Date of Graduation


Document Type


Degree Name

Doctor of Philosophy in Engineering (PhD)

Degree Level



Civil Engineering


Rodney D. Williams

Committee Member

Kristofor Brye

Second Committee Member

John C. Dixon

Third Committee Member

Jason A. Tullis


Hydrologic Model, Impervious Surface Area, Sensitivity Analysis, Soil Infiltration, Urban Streams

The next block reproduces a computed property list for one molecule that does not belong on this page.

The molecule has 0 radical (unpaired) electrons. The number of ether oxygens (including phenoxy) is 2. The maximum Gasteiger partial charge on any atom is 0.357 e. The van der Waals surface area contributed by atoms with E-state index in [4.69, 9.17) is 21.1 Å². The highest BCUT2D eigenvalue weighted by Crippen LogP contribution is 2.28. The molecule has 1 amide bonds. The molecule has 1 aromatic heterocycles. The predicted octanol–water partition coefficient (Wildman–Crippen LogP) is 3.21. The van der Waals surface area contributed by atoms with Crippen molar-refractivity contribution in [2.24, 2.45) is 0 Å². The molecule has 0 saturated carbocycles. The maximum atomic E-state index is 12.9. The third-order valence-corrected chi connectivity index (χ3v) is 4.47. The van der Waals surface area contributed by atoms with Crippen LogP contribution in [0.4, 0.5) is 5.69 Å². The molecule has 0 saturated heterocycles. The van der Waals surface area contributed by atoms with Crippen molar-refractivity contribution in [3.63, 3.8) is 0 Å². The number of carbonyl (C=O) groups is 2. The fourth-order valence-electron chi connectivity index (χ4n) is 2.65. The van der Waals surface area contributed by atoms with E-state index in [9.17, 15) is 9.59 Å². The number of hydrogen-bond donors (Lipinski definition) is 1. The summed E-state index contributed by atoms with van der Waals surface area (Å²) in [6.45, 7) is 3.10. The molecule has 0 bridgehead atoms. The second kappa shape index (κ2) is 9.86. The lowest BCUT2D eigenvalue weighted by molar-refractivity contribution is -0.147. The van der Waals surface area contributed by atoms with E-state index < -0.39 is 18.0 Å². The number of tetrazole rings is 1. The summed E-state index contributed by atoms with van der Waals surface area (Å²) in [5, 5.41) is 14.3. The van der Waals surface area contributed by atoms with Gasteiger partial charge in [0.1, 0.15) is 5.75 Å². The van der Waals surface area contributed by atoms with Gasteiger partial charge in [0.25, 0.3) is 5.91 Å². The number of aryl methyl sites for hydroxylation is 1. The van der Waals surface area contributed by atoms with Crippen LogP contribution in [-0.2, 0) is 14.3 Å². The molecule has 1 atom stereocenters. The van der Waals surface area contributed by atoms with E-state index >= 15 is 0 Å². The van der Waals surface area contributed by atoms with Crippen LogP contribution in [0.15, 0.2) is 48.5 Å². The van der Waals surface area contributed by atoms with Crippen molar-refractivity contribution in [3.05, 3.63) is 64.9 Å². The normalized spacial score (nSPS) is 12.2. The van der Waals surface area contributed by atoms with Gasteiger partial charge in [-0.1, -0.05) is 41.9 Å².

A hydrologic model was developed for the Mullins Creek (MC) catchment located on the University of Arkansas campus in Fayetteville, Arkansas. The MC catchment is a small, dynamic urban stream system with a range of land use/land cover (LULC), an extensive and well-developed stormwater drainage network, and extensive urbanization (over 90% developed, and almost 50% impervious surface area (ISA)). Selected datasets provided information on the stormwater drainage network, the physical attributes of the catchment and receiving waterway (i.e. drainage area, slope, etc.), infiltration potential of soil map units, LULC, and percent ISA. These datasets were analyzed to provide input parameters and develop a Storm Water Management Model (SWMM) for the MC catchment. To more accurately characterize the infiltration potential of the pervious areas of the catchment, infiltration testing was performed in the field to compare infiltration in paired highly maintained and minimally maintained sites in the same soil map unit in or near the catchment. As a component of the modeling process, a sensitivity analysis was run on two sets of parameters: percent ISA and Horton infiltration rates. The sensitivity of the model output to changes in percent ISA and changes in infiltration rates varied based on storm event size. The MC SWMM model was most sensitive to changes in percent impervious surface for small storm events (25 - 50 mm), while the model was most sensitive to changes in infiltration rates for moderate to large storm events (≥150 mm). In an effort to test the utility of developing a hydrologic model of this type for other small, urban drainage systems, the uncalibrated model was validated using selected storm events. Observed storm hydrograph data were downloaded from a USGS gaging station located at the outlet of the catchment. Overall, the MC model performed well for the selected storm events, although it performed best for the storms that occurred closest to when the LULC data were collected. The uncalibrated model outputs were most accurate when observed soil infiltration data were incorporated into the model, and when the percent ISA in the model was set equal to total impervious area.